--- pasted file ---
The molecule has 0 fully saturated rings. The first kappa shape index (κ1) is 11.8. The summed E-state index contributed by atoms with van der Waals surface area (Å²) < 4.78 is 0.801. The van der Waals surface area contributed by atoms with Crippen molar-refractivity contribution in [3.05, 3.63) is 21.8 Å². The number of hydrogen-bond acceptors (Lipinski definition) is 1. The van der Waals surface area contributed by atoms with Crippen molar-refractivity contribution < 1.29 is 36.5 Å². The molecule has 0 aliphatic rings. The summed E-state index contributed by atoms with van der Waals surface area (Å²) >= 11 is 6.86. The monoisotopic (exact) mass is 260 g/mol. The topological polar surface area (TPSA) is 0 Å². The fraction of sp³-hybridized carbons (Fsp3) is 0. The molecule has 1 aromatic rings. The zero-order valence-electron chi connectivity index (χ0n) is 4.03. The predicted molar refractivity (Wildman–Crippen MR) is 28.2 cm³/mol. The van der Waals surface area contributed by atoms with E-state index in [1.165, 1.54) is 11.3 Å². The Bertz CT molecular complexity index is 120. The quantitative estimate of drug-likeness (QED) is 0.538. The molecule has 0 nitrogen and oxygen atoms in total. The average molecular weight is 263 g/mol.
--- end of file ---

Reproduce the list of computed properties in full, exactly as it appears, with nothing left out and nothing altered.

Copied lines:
The molecule has 0 fully saturated rings. The first kappa shape index (κ1) is 11.8. The summed E-state index contributed by atoms with van der Waals surface area (Å²) < 4.78 is 0.801. The van der Waals surface area contributed by atoms with Crippen molar-refractivity contribution in [3.05, 3.63) is 21.8 Å². The number of hydrogen-bond acceptors (Lipinski definition) is 1. The van der Waals surface area contributed by atoms with Crippen molar-refractivity contribution < 1.29 is 36.5 Å². The molecule has 0 aliphatic rings. The summed E-state index contributed by atoms with van der Waals surface area (Å²) >= 11 is 6.86. The monoisotopic (exact) mass is 260 g/mol. The topological polar surface area (TPSA) is 0 Å². The fraction of sp³-hybridized carbons (Fsp3) is 0. The molecule has 1 aromatic rings. The zero-order valence-electron chi connectivity index (χ0n) is 4.03. The predicted molar refractivity (Wildman–Crippen MR) is 28.2 cm³/mol. The van der Waals surface area contributed by atoms with E-state index in [1.165, 1.54) is 11.3 Å². The Bertz CT molecular complexity index is 120. The quantitative estimate of drug-likeness (QED) is 0.538. The molecule has 0 nitrogen and oxygen atoms in total. The average molecular weight is 263 g/mol.